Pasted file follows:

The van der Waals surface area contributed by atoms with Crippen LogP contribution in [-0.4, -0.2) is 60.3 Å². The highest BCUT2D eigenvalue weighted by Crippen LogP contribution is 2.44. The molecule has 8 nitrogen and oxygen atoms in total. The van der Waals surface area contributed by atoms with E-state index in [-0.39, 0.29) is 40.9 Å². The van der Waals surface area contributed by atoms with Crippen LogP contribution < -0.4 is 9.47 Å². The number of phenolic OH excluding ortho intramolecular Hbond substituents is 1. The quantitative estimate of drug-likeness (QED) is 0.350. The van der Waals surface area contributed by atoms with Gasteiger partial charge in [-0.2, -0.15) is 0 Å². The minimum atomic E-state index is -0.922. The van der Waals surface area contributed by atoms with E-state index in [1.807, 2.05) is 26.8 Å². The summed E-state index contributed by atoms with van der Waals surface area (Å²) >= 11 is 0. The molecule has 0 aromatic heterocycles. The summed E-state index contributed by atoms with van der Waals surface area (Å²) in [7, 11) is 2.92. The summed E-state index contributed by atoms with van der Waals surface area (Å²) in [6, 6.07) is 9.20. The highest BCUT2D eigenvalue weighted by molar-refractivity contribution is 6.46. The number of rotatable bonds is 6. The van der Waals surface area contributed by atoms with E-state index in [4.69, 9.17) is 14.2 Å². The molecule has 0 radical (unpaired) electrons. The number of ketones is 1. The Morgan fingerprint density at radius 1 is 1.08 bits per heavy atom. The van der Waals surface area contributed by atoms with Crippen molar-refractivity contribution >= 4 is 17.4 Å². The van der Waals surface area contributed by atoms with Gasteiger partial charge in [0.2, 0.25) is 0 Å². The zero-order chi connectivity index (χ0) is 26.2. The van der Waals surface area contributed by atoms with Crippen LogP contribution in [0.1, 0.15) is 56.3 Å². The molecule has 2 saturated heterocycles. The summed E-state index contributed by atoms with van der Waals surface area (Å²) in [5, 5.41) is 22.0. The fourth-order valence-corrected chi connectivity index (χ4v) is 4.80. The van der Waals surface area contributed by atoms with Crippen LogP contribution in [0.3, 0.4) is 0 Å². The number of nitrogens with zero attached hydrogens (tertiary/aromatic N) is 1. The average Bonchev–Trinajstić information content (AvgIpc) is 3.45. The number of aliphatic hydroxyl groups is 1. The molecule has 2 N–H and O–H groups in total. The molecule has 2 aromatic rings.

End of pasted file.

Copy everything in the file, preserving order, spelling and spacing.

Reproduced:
The van der Waals surface area contributed by atoms with Crippen LogP contribution in [-0.4, -0.2) is 60.3 Å². The highest BCUT2D eigenvalue weighted by Crippen LogP contribution is 2.44. The molecule has 8 nitrogen and oxygen atoms in total. The van der Waals surface area contributed by atoms with E-state index in [-0.39, 0.29) is 40.9 Å². The van der Waals surface area contributed by atoms with Crippen LogP contribution < -0.4 is 9.47 Å². The number of phenolic OH excluding ortho intramolecular Hbond substituents is 1. The quantitative estimate of drug-likeness (QED) is 0.350. The van der Waals surface area contributed by atoms with Gasteiger partial charge in [-0.2, -0.15) is 0 Å². The minimum atomic E-state index is -0.922. The van der Waals surface area contributed by atoms with E-state index in [1.807, 2.05) is 26.8 Å². The summed E-state index contributed by atoms with van der Waals surface area (Å²) >= 11 is 0. The molecule has 0 aromatic heterocycles. The summed E-state index contributed by atoms with van der Waals surface area (Å²) in [7, 11) is 2.92. The summed E-state index contributed by atoms with van der Waals surface area (Å²) in [6, 6.07) is 9.20. The highest BCUT2D eigenvalue weighted by molar-refractivity contribution is 6.46. The number of rotatable bonds is 6. The van der Waals surface area contributed by atoms with E-state index in [4.69, 9.17) is 14.2 Å². The molecule has 0 radical (unpaired) electrons. The number of ketones is 1. The Morgan fingerprint density at radius 1 is 1.08 bits per heavy atom. The van der Waals surface area contributed by atoms with Crippen molar-refractivity contribution >= 4 is 17.4 Å². The van der Waals surface area contributed by atoms with Gasteiger partial charge in [0.2, 0.25) is 0 Å². The zero-order chi connectivity index (χ0) is 26.2. The van der Waals surface area contributed by atoms with Crippen LogP contribution in [0.1, 0.15) is 56.3 Å². The molecule has 2 saturated heterocycles. The summed E-state index contributed by atoms with van der Waals surface area (Å²) in [5, 5.41) is 22.0. The fourth-order valence-corrected chi connectivity index (χ4v) is 4.80. The van der Waals surface area contributed by atoms with Crippen LogP contribution in [0.3, 0.4) is 0 Å². The number of nitrogens with zero attached hydrogens (tertiary/aromatic N) is 1. The average Bonchev–Trinajstić information content (AvgIpc) is 3.45. The number of aliphatic hydroxyl groups is 1. The molecule has 2 N–H and O–H groups in total. The molecule has 2 aromatic rings.